Spectral-spatial holographic processing and coherent integration of up to 2.5 Gigabit per second coded waveforms and of lengths up to 2047 bits has previously been reported. In this paper, we present the first demonstration of Doppler processing with these crystals. Doppler resolution down to a few hundred Hz for broadband radar signals can be achieved. The processing can be performed directly on signals modulated onto IF carriers (up to several gigahertz) without having to mix the signals down to baseband and without having to employ broadband analog to digital conversion.
The pattern matching for fingerprints requires a large amount of data and computation time. Practical fingerprint
identification systems require minimal errors and ultrafast processing time to perform real time verification and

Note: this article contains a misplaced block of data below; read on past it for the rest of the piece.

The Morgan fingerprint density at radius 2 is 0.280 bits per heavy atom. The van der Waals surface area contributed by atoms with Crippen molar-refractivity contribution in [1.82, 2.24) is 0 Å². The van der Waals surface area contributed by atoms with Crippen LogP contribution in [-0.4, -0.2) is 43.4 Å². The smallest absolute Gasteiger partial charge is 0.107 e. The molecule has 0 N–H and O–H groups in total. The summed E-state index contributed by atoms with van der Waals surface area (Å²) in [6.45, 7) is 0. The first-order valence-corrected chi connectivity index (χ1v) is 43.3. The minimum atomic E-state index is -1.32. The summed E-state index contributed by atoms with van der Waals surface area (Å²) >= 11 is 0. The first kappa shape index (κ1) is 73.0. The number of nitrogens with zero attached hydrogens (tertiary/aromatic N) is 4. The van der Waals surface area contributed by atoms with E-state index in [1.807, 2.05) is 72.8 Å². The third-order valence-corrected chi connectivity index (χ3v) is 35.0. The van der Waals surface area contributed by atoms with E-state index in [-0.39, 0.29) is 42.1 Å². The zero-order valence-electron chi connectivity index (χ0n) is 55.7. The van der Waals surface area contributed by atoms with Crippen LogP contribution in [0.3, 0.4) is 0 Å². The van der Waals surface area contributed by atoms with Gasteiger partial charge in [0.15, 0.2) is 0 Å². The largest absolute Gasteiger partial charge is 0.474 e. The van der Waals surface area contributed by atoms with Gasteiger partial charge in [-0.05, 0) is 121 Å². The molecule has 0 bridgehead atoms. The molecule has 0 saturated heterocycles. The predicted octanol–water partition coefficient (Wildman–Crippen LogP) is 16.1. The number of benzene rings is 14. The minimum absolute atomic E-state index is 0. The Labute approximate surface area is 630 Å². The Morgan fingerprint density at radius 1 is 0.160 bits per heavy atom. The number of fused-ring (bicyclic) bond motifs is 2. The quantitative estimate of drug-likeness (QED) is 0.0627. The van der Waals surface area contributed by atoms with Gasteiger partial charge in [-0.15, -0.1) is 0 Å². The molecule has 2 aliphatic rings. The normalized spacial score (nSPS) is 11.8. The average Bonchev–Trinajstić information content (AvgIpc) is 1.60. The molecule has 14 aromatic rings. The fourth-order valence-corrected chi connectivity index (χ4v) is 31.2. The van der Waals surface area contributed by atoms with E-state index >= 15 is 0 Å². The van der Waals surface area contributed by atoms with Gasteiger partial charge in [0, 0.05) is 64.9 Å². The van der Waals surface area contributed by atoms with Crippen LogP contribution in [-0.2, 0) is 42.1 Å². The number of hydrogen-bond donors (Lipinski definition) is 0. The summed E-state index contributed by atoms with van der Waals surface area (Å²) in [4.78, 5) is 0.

identification. By utilizing the two-dimensional processing capability, ultrafast processing speed and noninterfering
communication of optical processing techniques, fingerprint identification systems can be
implemented in real time. Among the various pattern matching systems, the joint transform correlator (JTC) has
been found to be inherently suitable for real time matching applications. Among the various JTCs, the fringeadjusted
JTC has been found to yield significantly better correlation output compared to alternate JTCs. In this
paper, we review the latest trends and advancements in fingerprint identification system based on the fringeadjusted
JTC. Since all pattern matching systems suffer from high sensitivity to distortions, the synthetic